The focus under his leadership is community tourism: authentic local experiences that showcase the attractions, cuisine, traditional values and heritage of the St. Lucian people. Instead of a tourist purchasing a handwoven basket at the market or on the beach, the government will financially support local artisans through loans and grants to open a workshop where guests can see how the basket is made and maybe even learn to make their own.

“People are no longer satisfied to travel thousands of miles and pay thousands of dollars to come and just stay in a resort with a limited engagement of the outside,” Dr. Hilaire said.


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I knew I wanted to have as much of a St. Lucian-owned-and-operated experience as possible. Though I’ve visited many other Caribbean nations, St. Lucia, known for its luxury resorts, was never on my list. It was too expensive, I thought, and frankly not a destination that seemed to market itself to African American visitors. As a traveler who likes to explore the various cultures of the African diaspora, I thought that St. Lucia probably wasn’t a good fit for a visitor like myself.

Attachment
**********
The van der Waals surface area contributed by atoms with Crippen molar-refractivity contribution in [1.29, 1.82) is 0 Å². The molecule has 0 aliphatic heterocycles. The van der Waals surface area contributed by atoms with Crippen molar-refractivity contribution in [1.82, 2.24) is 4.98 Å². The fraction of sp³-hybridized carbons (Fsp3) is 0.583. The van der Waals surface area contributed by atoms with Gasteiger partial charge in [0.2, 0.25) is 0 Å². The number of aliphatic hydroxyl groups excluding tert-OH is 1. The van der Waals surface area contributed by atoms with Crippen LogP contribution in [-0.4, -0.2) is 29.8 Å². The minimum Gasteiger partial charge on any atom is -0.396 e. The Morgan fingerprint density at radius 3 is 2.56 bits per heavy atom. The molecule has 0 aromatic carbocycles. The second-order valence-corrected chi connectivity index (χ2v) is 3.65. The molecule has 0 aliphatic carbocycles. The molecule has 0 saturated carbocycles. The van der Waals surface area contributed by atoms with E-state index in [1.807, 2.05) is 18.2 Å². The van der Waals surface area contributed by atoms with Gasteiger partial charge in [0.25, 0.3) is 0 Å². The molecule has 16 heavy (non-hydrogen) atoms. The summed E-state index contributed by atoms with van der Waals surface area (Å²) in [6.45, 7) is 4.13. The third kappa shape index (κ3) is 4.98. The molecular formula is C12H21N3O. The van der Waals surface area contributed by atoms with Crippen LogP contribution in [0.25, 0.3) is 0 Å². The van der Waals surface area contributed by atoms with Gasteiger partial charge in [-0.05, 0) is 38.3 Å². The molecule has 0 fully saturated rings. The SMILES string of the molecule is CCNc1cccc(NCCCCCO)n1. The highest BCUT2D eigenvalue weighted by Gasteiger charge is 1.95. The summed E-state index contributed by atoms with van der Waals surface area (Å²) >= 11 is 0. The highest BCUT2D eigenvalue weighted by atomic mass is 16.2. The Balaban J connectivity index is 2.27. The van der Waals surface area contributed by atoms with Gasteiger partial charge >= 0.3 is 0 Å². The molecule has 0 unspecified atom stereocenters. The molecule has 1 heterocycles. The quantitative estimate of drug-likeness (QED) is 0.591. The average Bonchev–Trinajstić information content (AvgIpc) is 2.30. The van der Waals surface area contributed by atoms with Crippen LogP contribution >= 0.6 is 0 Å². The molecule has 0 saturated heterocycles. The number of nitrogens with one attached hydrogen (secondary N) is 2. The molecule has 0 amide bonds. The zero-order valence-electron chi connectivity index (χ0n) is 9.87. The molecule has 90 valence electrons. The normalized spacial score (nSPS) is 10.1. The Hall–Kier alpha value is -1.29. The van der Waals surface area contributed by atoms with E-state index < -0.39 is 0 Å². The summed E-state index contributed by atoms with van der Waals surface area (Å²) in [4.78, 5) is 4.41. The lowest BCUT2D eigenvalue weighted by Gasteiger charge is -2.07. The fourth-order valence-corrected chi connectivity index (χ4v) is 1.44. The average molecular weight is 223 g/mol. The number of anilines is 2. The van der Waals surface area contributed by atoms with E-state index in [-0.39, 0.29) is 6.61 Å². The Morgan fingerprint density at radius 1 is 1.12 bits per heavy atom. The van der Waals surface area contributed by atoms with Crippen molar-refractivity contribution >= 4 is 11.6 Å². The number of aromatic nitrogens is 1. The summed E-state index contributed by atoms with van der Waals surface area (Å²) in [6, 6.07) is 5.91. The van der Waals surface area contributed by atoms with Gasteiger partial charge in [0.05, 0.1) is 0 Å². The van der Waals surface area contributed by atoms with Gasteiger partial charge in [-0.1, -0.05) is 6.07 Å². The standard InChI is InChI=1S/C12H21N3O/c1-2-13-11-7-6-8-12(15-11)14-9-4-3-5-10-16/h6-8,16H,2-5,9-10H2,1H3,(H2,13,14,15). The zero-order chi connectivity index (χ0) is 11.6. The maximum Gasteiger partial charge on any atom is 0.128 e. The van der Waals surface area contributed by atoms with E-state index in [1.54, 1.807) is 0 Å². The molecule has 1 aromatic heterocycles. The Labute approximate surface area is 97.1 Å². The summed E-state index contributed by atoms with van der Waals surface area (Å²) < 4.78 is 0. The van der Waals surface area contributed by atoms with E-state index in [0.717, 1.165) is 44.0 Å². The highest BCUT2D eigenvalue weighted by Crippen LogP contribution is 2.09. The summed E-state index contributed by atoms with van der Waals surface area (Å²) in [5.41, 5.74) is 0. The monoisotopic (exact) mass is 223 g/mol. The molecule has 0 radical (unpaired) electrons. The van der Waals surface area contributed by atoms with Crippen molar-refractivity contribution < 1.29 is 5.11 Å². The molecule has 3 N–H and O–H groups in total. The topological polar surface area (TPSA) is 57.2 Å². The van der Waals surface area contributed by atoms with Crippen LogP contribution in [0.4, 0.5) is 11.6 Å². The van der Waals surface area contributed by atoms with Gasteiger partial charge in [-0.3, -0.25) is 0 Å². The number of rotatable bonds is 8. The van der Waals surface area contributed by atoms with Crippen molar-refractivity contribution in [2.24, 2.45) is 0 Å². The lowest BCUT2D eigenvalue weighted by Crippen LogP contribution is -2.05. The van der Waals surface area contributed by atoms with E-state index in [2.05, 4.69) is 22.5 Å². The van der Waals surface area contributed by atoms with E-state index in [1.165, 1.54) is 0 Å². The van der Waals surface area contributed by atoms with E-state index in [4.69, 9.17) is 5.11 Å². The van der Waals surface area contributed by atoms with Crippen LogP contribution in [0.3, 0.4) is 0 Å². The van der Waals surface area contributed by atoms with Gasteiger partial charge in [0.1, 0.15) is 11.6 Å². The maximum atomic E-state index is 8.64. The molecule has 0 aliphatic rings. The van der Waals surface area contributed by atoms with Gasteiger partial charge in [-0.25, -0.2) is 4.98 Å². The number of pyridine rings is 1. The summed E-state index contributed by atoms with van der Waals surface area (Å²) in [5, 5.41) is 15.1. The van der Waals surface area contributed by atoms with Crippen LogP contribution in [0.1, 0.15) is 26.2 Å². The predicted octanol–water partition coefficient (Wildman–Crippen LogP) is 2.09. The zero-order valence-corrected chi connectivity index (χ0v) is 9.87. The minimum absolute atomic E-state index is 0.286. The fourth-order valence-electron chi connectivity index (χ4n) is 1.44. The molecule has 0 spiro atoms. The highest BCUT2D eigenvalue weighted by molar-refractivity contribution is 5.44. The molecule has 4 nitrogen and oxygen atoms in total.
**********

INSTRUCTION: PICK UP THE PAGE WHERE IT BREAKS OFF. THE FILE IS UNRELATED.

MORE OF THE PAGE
I could not have been more wrong.

I visited in October during Creole Heritage Month, when St. Lucia’s melting pot of Arawak, Carib, African, French and Indian-influenced culture is on full display. Street festivals, concerts, “bamboo bursting” — in which a length of bamboo is transformed into an air cannon — traditional madras-print ensembles and menus featuring the national dish of green figs and saltfish are just a few of the highlights. It all culminates in Jounen Kwéyòl Day, with celebrations in communities large and small, where you’re more likely to hear the widely spoken Kwéyòl language, also known as Patwa, instead of English. But you don’t have to go in October to experience these things. Most of them are there for the taking, year round.

Opting for a locally owned property, I stayed at Fond Doux Eco Resort, near the town of Soufrière. Situated on a 250-year-old cocoa plantation, the 16-cottage resort was acquired in 1980 by Lyton and Eroline Lamontagne. The estate, which grows organic cacao, is deep in the heart of a mostly undisturbed forest. You may spot the occasional rooster strolling by like he owns the place and tree frogs provide a soundtrack each night (soothing, perhaps, but loud; you may want to pack ear plugs).